On December 2, 2010, then FIFA president Sepp Blatter announced that Qatar would be the host of the 2022 men’s football World Cup, a decision which sparked immediate controversy. Allegations of bribery and corruption were levelled against Blatter and other FIFA executives, Qatar faced immense criticism over its human rights record, and many became disgruntled that the tournament would be moved to November to accommodate the host nation’s searing climate. Despite the banning of Blatter and his vice-president Michel Platini from football related activities, a 2015 corruption case against other FIFA officials, and continued findings and criticism about Qatar’s LGBTQ+ and migrant labour treatment, the Middle Eastern nation has remained the World Cup’s host, and the tournament has now commenced.
The furore that has surrounded this year’s world cup for over a decade raises serious concerns about the workings of the global football economy and the interactions that its billions has with issues of corruption, internal politics, and human rights. For Qatar, whilst the issues of financial corruption relating to its winning hosting bid remain muddy and largely unknown, the scale of the human rights controversies, both historically and in relation to the tournament are clear.
In Qatar, under the Kafala labour system, migrant workers are only allowed in the country on the proviso that they are legally sponsored by their employer. The practice has been heavily criticised for creating opportunities for the exploitation of workers, essentially making them slaves to their employers across various Gulf states, and despite its removal in Qatar in January of this year, has been in place for the vast majority of the country’s infrastructure development for the World Cup. So atrocious has this system been for the working conditions of Qatar’s foreign labour force, that as of 2021, over 6500 workers had died in the country since 2010 – a significant proportion of which has been attributed to the building of stadiums, transport, hotels, and even an entire new city around the stadium which will host the tournament’s final. Additionally, Amnesty International has reported that many foreign workers were forced to live in squalid accommodation, pay unreasonable recruitment fees, and had their wages withheld and passport confiscated.
Also under criticism in relation to the World Cup is Qatar’s tolerance towards LGBTQ+ people, and to a smaller extent, its treatment of women. Organisations liaising with FIFA and the Qatari government in relation to the treatment of LGBTQ+ persons attending the World Cup suggest that progress has been hard to come by and a high degree of concern remains for the safety of those in Qatar, given the illegality of same-sex relationships in the country. Qatar has confirmed that open displays of affection are frowned upon across all social groups, and that whilst allowed, the carrying of rainbow flags and exposing of knees and shoulders should be avoided for protection throughout the tournament.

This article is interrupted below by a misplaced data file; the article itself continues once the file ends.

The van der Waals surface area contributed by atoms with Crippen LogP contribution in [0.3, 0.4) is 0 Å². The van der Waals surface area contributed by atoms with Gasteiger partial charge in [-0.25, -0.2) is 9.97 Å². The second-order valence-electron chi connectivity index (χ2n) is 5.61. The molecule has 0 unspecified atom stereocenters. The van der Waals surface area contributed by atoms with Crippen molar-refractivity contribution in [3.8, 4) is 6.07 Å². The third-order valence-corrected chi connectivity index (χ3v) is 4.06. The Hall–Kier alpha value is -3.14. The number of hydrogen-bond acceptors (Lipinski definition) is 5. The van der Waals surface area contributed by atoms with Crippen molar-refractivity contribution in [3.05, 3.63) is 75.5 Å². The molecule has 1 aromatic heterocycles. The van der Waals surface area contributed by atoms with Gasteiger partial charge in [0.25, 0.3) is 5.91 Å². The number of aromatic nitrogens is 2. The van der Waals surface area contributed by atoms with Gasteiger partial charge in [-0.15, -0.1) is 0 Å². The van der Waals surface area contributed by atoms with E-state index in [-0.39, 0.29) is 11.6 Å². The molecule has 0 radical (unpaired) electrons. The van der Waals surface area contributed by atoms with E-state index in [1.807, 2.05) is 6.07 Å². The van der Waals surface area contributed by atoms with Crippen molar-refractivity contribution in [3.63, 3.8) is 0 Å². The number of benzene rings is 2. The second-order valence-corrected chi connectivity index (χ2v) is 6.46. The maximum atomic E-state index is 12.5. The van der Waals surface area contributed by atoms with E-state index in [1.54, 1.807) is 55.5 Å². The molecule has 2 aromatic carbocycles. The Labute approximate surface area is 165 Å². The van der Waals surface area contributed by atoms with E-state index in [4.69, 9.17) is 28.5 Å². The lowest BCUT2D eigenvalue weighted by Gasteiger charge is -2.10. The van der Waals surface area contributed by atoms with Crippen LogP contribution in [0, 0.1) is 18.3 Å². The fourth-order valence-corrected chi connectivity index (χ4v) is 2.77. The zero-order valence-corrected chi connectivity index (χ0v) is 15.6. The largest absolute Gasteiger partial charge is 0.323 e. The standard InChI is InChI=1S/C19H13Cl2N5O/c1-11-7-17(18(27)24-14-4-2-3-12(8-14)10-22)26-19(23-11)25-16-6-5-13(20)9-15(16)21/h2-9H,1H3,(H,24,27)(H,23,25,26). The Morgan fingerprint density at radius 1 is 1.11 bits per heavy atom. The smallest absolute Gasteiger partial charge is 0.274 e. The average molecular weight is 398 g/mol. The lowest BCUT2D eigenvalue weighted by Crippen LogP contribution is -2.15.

Calls for the World Cup’s cancellation or boycott have been made repeatedly, as have some mini-protests from national team players. Norway’s team expressed concern, wearing shirts that read “Human rights – on and off the pitch” in a qualifying match against Gibraltar, and more recently, Australia’s Socceroos released a video of a collective statement from players condemning Qatar’s human rights record. The message behind these stances is obviously an important one to be circulated. Pressure has mounted and all eyes are on Qatar now that the tournament has commenced, but true to the nature of sportswashing, once the victors are crowned and the spotlight has moved on, will we still be concerned about Qatari human rights?
Clearly the tournament cannot be stopped now, and FIFA must come under the spotlight as much as Qatar. Three tournaments in a row – Brazil 2014, Russia 2018 and this year’s, have been held in nations with questionable human right records. Given the organisation’s murky financial dealings, their continued corruption allegations and charges, and their pattern of hosting events in these places, we should be suspicious of where the organisation’s heart really is. Qatar 2022 yet again shows the ugly underbelly of the world’s beautiful game, and we should be prepared to ask ourselves what sort of events we are willing to throw our support behind for our own enjoyment when these issues come to light.
Oliver Owens is a recent graduate from the Australian National University where he studied a Bachelor of Politics, Philosophy and Economics, and a Bachelor of Visual Arts with a major in ceramics. He has previously interned at the Australian Trade and Investment Commission, where his research focussed on the Australian Government’s systems which administer regulatory information for the movement of cross-border goods. He also continues to pursue his arts practice by exhibiting work in galleries across Canberra and Sydney. Oliver’s research interests in international affairs are primarily associated with issues in security and climate policy, particularly across the Indo-Pacific region.
Oliver is an intern with the Australian Institute of International Affairs NSW.